– -I do not know what the commercial world would say to that.
– Each Parliament may indicate, the amendment which it desires, and these can be taken into consideration next year.
– Would not the adoption of that course occupy a very much longer time than would be absorbed in making the amendments now?
– It is impossible to communicate with New Zealand, to receive from it the proposals which it may make for an alteration ot the treaty, to have them considered by both Houses, and to arrive at a conclusion before we prorogue. Consequently, by way of a solution of the difficulty, I ask honorable members to accept the treaty for twelve months.
– The adoption of that course would disorganize business.
– The honorable and learned member is always prepared to discover objections to any course which may be proposed. It is his professional duty to do it elsewhere, and, as a member of the Opposition, it is his party duty to do it here. I venture to say that the acceptance of the treaty for twelve months would not produce any greater disturbance of the commercial world, as the duties are now in force. In the meantime, we should be able to form a very good idea of whether its operation ought to be continued beyond that period. I recognise that the time at our disposal before the close of the Parliament is short, and that criticism is necessary before a permanent treaty can be arrived at. In addition, the adoption of my suggestion would allow us to receive the remaining reports of the Tariff Commission, and to view the matter in the light of their conclusions.
.- L trust that the Committee will not entertain the compromise offered by the Prime Minister. I do not think, because an honorable member upon this side of the Chamber objects to accept one-half, or a third, of a loaf, it is just to charge him with being animated by strong party feeling.
– Is the honorable and learned member referring to my comment upon the interjection of the honorable and learned member for Angas?
– He and I understand each other perfectly.
– But others may not understand the Prime Minister. I have no need to champion the career of the honorable and learned member for Angas, but it seems to me that he is about as impartial a critic as can be found in this House.
– If he were occupying a judicial position, he could not be excelled.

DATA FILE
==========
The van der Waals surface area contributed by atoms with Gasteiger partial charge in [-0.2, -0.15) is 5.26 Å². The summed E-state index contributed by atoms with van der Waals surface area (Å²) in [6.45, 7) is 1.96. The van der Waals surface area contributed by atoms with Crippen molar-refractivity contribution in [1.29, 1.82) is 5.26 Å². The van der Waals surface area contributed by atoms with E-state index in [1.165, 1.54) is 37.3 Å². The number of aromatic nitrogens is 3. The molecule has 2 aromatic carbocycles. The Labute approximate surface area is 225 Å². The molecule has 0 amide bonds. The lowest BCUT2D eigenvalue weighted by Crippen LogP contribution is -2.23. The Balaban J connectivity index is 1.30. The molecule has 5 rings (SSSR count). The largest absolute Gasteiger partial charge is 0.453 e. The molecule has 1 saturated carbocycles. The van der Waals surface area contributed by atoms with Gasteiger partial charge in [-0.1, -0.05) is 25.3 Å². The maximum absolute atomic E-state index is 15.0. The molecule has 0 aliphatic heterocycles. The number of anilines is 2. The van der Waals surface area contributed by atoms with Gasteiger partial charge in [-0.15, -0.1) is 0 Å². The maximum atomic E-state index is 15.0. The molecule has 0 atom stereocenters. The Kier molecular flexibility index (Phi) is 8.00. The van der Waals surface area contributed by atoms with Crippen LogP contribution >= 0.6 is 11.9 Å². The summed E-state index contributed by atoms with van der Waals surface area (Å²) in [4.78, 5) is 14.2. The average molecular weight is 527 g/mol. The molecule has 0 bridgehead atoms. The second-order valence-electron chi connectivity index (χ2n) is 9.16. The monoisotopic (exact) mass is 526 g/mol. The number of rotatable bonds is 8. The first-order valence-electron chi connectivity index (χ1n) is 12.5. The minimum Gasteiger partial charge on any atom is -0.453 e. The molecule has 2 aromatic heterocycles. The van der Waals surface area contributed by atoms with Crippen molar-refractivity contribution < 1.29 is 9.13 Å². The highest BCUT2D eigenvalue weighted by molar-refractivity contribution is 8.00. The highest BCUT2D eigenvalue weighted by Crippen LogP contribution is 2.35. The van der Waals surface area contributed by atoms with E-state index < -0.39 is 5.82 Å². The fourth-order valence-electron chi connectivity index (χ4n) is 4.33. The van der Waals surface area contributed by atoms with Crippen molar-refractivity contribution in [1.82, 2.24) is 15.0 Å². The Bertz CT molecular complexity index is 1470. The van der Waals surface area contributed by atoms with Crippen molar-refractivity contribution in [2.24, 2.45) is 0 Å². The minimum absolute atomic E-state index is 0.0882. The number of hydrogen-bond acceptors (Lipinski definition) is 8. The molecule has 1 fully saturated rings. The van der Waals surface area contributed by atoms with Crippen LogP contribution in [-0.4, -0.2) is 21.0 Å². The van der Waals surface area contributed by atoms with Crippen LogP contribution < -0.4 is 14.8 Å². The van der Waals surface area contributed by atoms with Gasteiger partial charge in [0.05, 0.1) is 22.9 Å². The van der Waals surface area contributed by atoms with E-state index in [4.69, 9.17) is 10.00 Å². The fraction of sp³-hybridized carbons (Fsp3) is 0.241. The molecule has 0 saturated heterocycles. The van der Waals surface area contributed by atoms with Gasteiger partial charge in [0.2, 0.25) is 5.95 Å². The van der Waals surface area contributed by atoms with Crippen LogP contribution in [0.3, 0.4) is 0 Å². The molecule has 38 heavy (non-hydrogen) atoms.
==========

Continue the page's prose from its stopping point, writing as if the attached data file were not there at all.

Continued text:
– The Prime Minister, might credit all honorable members with the desire to approach a proposal of this sort in a judicial spirit. If the honorable and learned gentleman had said to the Committee, “ We will allow this agreement to operate for twelve months, and we will eliminate from it the increased duties against the goods of other countries, so as to extend to New Zealand merely the benefit of a reduction of the existing duties,” I should have been. disposed to say that not very much objection could ;be offered to the experiment. I do not like political experiments. Those who advocate them entirely fail to realize the labyrinth of economic forces which they set in play to disorganize the commercial and industrial world. I almost invariably notice that the men who talk most glibly about political experiments are those who have not a quantum of commercial experience to suggest 10 them what a multiplicity of influences of a disordering character they set in operation. Any man who has read Herbert Spencer upon legislative interference with trade must be convinced that it is impossible to trace the effect of such experiments - even though they may extend over a very short period. When this question comes up for consideration, I am always reminded of a very pregnant passage in Buckle’s History of Civilisation, in which the writer convincingly shows that the whole of the great reforms of the early part of the nineteenth century consisted of Acts for the repeal of experimental legislation which had been passed towards the end of the previous century. He then comments upon the impossibility of following the course of this experimental legislation through all its ramifications in commerce and industry. Nobody can look at the present proposal without feeling that it will confer upon New Zealand a decided advantage over the mother country, which has ten thousand times more claim upon our consideration. I contend that it represents a deliberate attempt 10 concede a further measure of protection to Victorian industries, by increasing the existing duties against the goods of all other countries except New Zealand, and that it extends1 to that country a preference to which it is not entitled. New Zealand was justified in holding aloof from the Federation. I do not resent her action. I think that her politicians acted wisely when they refused to bring into an Australian Federation a country which lies 1,000 miles away, and with which it would have been impossible to carry on the detailed administrative relations which Federation has developed in the six States. But because that country happens to be 10,000 miles nearer to us than is Great Britain, I do not think that we should forget the untold obligations which we are under to the mother country. Nor do I think that we should place her in an inferior position to that occupied by Kew Zealand simply because the Prime Minister of that country, when visiting Australia during a convivial time, met the Prime Minister and proposed that they should enter into some sort of Empire-making project which seems likely to bring kudos to them in other parts of the world. I do not wish to enter into a detailed discussion of the duties upon timber, candles, or any of the other articles which are specified in the schedule. Although I claim to know something of the business principles which ought to operate in our treatment of those commodities, I am not familiar with all the practical details which have been presented by other honorable members. The honorable member for Lang, the honorable member for Barrier, and others, have thrown a flood of light upon the business aspect concerning the different commodities which are comprehended in the schedule under consideration. One of the drawbacks of politics in Australia is that verv few of our politicians do possess that knowledge of business principles which would enable them to appreciate the labyrinthine movements of commerce and industry as affected by legislation. The honorable and learned gentleman who is in charge of this motion is about as innocent of commercial practices as is any man in Australia. The late Mr. Seddon had considerable mining experience in his early days, but was about as innocent of commercial practice as is the Prime Minister. I say this without a spark of ill-feeling, because I recognise that, while the Prime Minister has not had occasion to acquire a knowledge of practical business, he has had an opportunity to make himself familiar with many less practical subjects about which business men know little, and I have no doubt that the position was the same in regard to the late’ Mr. Seddon. But when . we are going to interfere with the channels of commerce and industry we could not have more dangerous advisers than those who are thus innocent of the complicated phases of our business practices. I do not know what course the honorable member for Mernda intends to take, but he’ well knows how a proposal of this kind will affect the commercial world. The honorable member for Kooyong is another who could enlighten the Committee as to the effect which this “proposed treaty would have. It was, I think, the honorable member for North Sydney who interrupted the Prime Minister and said that the disorganization of business resulting from the adoption of any legislation would be as .great during a twelve months’ trial as it would be if the legislation extended over three years. I invite the Committee to note that the mere fact that the late Richard Seddon and the Prime Minister of the Commonwealth conceived the idea of establishing special preferential trade between; New Zealand and Australia should not satisfy them of its practicability or of the possibility of its working out in such a way as to be of any value to either country.